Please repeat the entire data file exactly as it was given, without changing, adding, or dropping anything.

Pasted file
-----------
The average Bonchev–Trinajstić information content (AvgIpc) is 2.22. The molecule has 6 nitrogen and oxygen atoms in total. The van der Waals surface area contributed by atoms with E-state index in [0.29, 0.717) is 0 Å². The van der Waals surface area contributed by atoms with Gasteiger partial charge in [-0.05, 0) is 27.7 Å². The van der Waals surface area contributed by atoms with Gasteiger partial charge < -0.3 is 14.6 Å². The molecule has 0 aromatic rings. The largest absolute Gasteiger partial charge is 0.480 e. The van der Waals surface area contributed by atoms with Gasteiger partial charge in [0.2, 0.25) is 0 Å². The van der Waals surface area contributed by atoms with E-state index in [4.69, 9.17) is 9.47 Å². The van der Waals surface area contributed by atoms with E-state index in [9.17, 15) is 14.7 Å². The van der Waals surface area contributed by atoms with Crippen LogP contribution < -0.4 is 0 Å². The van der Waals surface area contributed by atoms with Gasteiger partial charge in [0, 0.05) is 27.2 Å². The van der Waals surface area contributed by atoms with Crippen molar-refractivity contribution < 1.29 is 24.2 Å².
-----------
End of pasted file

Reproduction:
The average Bonchev–Trinajstić information content (AvgIpc) is 2.22. The molecule has 6 nitrogen and oxygen atoms in total. The van der Waals surface area contributed by atoms with E-state index in [0.29, 0.717) is 0 Å². The van der Waals surface area contributed by atoms with Gasteiger partial charge in [-0.05, 0) is 27.7 Å². The van der Waals surface area contributed by atoms with Gasteiger partial charge < -0.3 is 14.6 Å². The molecule has 0 aromatic rings. The largest absolute Gasteiger partial charge is 0.480 e. The van der Waals surface area contributed by atoms with Gasteiger partial charge in [0.2, 0.25) is 0 Å². The van der Waals surface area contributed by atoms with E-state index in [4.69, 9.17) is 9.47 Å². The van der Waals surface area contributed by atoms with E-state index in [9.17, 15) is 14.7 Å². The van der Waals surface area contributed by atoms with Crippen LogP contribution < -0.4 is 0 Å². The van der Waals surface area contributed by atoms with Gasteiger partial charge in [0, 0.05) is 27.2 Å². The van der Waals surface area contributed by atoms with Crippen molar-refractivity contribution < 1.29 is 24.2 Å².